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served as Chairman of the Board of MMC Norilsk Nickel from 2008 to 2010 and as Chairman of the Board of Directors of RAO "UES of Russia" from 1999 to 2008. From 1999 to 2003 Mr. Voloshin headed the Russian Presidential Administration. Prior to becoming Chief of Staff of the Russian President he worked as Deputy Chief of Staff from 1998 to 1999, and as Assistant to Chief of Staff from 1997 to 1998. Mr. Voloshin has been Chairman of the Board at Moscow Business School Skolkovo since 2016. Also in 2016 he was elected Member of the Board of Directors of Genotek. In July 2020 Mr. Voloshin was elected Member of the Board of Directors of Analytical Credit Rating Agency (ACRA).In April 2021 was elected a member of the Board of Directors of "Etalon Group PLC". Also in September 2022 became a member of the Board of Directors of "Etalon Group company".

Mr. Yakovitsky has been a non-executive director of Yandex since 2019. He started his career in equity research at United Financial Group (UFG). He joined VTB Capital in 2008 as co-head of equities and head of research and served as its Moscow CEO from 2009 until Q1 2022. Mr. Yakovitsky has degrees from Moscow Lomonosov State University, Department of History, as well as from the Nelson A. Rockefeller College of Public Affairs and Policy (Albany, US).

Dr. Moldovan joined the Board in June 2021. Dr. Moldovan is Chairman of the Academic Council of the Vinogradov Institute and a full member of the Russian Academy of Sciences. He is one of the foremost experts on the history and evolution of the Russian language. His collaborations with Yandex date back more than 20 years when he worked with Arkady Volozh and Ilya Segalovich to develop the first National Russian Language Corpus on top of our core search platform.

Mr. Betin joined the Board in May 2023. Mr. Betin is a businessperson and former public official. Since February 2023, Mr. Betin works as Deputy General Director of the Autonomous Non-Profit Organization "Russia – country of opportunities" – an open platform for participation in all-Russian projects, learning new skills and realizing talents. From 2002 to 2013, Mr. Betin held various positions in commercial companies. From 2016 to 2017, he worked as Deputy General Director of Transengineering LLC, a part of the Summa Group. In 2017, he worked as First Vice-Rector for innovation in cooperation with industrial partners of the Moscow State University of Technology "STANKIN". From 2018 to February 2023, Mr. Betin worked in the administration of the Nizhny Novgorod region in central Russia and held the position of Deputy Governor of Nizhny Novgorod region. Since February 2023, Mr. Betin has held no governmental position. Mr. Betin graduated from the State Institute of Physical Culture and the Russian University of Economics named after G.V. Plekhanov (MBA program).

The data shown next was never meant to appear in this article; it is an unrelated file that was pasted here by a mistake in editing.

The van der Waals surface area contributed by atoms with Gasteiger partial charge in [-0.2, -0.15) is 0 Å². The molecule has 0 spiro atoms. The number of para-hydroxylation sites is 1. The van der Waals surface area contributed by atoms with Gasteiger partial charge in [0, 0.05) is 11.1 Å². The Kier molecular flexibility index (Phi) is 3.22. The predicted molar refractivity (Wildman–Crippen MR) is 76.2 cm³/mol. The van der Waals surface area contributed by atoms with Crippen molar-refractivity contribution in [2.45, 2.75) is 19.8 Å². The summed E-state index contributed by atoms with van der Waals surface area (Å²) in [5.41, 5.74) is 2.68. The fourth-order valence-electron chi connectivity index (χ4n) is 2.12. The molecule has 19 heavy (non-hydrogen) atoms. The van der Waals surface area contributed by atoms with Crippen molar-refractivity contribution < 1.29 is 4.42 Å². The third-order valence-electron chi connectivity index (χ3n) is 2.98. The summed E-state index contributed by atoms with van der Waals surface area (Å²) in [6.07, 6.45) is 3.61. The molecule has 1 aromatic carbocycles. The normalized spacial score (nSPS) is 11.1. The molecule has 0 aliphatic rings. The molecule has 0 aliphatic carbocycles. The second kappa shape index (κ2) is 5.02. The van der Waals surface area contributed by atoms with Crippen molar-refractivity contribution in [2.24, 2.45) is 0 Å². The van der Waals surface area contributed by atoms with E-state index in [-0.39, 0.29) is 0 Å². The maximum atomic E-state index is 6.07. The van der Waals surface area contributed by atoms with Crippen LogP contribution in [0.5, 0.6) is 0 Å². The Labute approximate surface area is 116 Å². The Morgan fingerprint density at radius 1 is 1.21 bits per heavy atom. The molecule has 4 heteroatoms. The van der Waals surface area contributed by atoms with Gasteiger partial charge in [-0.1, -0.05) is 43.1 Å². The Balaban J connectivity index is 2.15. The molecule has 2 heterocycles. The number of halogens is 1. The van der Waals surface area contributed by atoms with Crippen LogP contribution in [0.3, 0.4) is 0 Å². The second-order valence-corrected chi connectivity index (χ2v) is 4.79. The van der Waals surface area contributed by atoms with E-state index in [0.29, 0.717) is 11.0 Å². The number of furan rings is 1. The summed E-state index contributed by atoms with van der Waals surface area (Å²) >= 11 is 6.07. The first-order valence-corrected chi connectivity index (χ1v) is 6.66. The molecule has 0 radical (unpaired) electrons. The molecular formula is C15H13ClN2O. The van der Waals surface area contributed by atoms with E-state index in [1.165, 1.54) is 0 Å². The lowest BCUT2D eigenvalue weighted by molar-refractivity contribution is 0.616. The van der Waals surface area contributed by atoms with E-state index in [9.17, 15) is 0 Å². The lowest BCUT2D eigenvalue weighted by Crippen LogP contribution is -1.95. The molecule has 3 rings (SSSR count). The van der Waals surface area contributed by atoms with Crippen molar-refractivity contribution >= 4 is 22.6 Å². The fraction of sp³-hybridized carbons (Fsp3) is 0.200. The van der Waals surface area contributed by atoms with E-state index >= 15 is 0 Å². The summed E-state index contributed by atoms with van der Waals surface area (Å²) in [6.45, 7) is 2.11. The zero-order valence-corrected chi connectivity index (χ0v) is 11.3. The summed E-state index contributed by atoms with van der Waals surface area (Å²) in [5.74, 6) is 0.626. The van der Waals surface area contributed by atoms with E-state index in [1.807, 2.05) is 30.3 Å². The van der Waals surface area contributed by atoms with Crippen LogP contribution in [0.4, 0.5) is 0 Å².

To our knowledge, there are no family relationships among any of the members of our board or senior management.

Following the resignations of two executive directors in 2022, these positions remain vacant. In the absence of executive directors, as matter of Dutch law, our Board of Directors collectively exercises executive authority over our company. The Board grants powers of attorney from time to time to company representatives as required, and supervises and directs the other members of management.

Compensation and Share Ownership of Executive Officers and Directors

In light of the trading halt in our Class A shares on Nasdaq, our Board of Directors approved an amendment of our outstanding equity incentive awards: in 2023 our participants received cash compensation on the vesting dates of the relevant RSU equity awards, in an amount equal to the target value of each tranche of such awards. Accordingly, no awards have vested from February 28, 2022 through the end of 2023, and participants instead received cash compensation on the vesting dates of the relevant RSU equity awards, in an amount equal to the target value of each tranche of such awards.

The aggregate cash compensation paid or accrued in 2023 for members of our senior management, as a group, was RUB 1,607 million ($17.9 million), including cash compensation of RUB 989 million ($11.0 million), which was paid instead of the relevant vested equity awards. In addition, we granted an aggregate of 131,227 Synthetic Options and Business Unit Equity Awards during 2023 to the members of that senior management group. Synthetic Options and Business Unit Equity Awards will vest 25% after one year and the remaining part on a quarterly basis over three years. The Synthetic Options and Business Unit Equity Awards have ten-year terms.

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Corporate Governance